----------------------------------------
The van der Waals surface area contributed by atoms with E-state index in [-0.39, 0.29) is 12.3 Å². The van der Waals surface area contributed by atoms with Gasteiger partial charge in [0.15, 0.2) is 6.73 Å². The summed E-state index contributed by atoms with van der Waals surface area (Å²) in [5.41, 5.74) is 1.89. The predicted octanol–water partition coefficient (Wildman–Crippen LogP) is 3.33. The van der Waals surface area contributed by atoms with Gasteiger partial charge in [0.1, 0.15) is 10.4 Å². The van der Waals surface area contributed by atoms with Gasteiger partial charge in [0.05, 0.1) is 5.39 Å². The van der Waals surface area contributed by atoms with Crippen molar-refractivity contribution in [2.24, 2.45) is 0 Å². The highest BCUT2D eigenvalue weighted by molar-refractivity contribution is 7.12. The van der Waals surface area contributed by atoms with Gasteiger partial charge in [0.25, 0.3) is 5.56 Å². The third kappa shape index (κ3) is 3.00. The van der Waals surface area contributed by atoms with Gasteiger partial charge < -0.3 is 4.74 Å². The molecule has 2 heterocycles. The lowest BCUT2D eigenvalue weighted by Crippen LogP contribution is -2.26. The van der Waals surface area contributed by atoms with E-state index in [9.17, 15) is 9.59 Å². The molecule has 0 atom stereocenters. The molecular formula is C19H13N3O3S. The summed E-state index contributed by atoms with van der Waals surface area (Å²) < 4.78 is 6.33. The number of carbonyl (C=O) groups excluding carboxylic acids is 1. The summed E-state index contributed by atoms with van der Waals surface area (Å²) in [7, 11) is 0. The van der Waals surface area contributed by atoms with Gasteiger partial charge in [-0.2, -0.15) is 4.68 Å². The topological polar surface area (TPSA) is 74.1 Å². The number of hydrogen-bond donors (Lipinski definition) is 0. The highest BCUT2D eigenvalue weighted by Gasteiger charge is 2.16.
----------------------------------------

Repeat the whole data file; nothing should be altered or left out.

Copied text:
The van der Waals surface area contributed by atoms with E-state index in [-0.39, 0.29) is 12.3 Å². The van der Waals surface area contributed by atoms with Gasteiger partial charge in [0.15, 0.2) is 6.73 Å². The summed E-state index contributed by atoms with van der Waals surface area (Å²) in [5.41, 5.74) is 1.89. The predicted octanol–water partition coefficient (Wildman–Crippen LogP) is 3.33. The van der Waals surface area contributed by atoms with Gasteiger partial charge in [0.1, 0.15) is 10.4 Å². The van der Waals surface area contributed by atoms with Gasteiger partial charge in [0.05, 0.1) is 5.39 Å². The van der Waals surface area contributed by atoms with Crippen molar-refractivity contribution in [2.24, 2.45) is 0 Å². The highest BCUT2D eigenvalue weighted by molar-refractivity contribution is 7.12. The van der Waals surface area contributed by atoms with Gasteiger partial charge in [0.25, 0.3) is 5.56 Å². The third kappa shape index (κ3) is 3.00. The van der Waals surface area contributed by atoms with Gasteiger partial charge < -0.3 is 4.74 Å². The molecule has 2 heterocycles. The lowest BCUT2D eigenvalue weighted by Crippen LogP contribution is -2.26. The van der Waals surface area contributed by atoms with E-state index in [9.17, 15) is 9.59 Å². The molecule has 0 atom stereocenters. The molecular formula is C19H13N3O3S. The summed E-state index contributed by atoms with van der Waals surface area (Å²) < 4.78 is 6.33. The number of carbonyl (C=O) groups excluding carboxylic acids is 1. The summed E-state index contributed by atoms with van der Waals surface area (Å²) in [7, 11) is 0. The van der Waals surface area contributed by atoms with Gasteiger partial charge in [-0.2, -0.15) is 4.68 Å². The topological polar surface area (TPSA) is 74.1 Å². The number of hydrogen-bond donors (Lipinski definition) is 0. The highest BCUT2D eigenvalue weighted by Gasteiger charge is 2.16.